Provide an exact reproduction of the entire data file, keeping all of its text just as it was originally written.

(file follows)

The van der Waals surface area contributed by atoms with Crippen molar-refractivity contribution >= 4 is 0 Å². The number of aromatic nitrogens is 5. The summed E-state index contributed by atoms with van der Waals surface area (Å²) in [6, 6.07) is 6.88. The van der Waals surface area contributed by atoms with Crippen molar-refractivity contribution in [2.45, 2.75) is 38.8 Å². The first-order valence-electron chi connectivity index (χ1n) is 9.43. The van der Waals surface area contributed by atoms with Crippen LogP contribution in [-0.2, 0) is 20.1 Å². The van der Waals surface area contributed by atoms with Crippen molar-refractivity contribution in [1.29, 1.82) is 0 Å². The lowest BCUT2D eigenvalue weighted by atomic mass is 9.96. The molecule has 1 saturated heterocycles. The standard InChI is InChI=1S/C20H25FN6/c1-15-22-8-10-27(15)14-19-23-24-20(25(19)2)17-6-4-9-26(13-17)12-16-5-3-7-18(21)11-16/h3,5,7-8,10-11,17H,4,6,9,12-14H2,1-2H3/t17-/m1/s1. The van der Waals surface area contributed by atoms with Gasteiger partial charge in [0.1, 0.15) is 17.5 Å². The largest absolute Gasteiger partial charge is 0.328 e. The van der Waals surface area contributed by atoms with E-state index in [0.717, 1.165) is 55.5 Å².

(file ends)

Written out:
The van der Waals surface area contributed by atoms with Crippen molar-refractivity contribution >= 4 is 0 Å². The number of aromatic nitrogens is 5. The summed E-state index contributed by atoms with van der Waals surface area (Å²) in [6, 6.07) is 6.88. The van der Waals surface area contributed by atoms with Crippen molar-refractivity contribution in [2.45, 2.75) is 38.8 Å². The first-order valence-electron chi connectivity index (χ1n) is 9.43. The van der Waals surface area contributed by atoms with Crippen LogP contribution in [-0.2, 0) is 20.1 Å². The van der Waals surface area contributed by atoms with Crippen molar-refractivity contribution in [1.29, 1.82) is 0 Å². The lowest BCUT2D eigenvalue weighted by atomic mass is 9.96. The molecule has 1 saturated heterocycles. The standard InChI is InChI=1S/C20H25FN6/c1-15-22-8-10-27(15)14-19-23-24-20(25(19)2)17-6-4-9-26(13-17)12-16-5-3-7-18(21)11-16/h3,5,7-8,10-11,17H,4,6,9,12-14H2,1-2H3/t17-/m1/s1. The van der Waals surface area contributed by atoms with Gasteiger partial charge in [0.1, 0.15) is 17.5 Å². The largest absolute Gasteiger partial charge is 0.328 e. The van der Waals surface area contributed by atoms with E-state index in [0.717, 1.165) is 55.5 Å².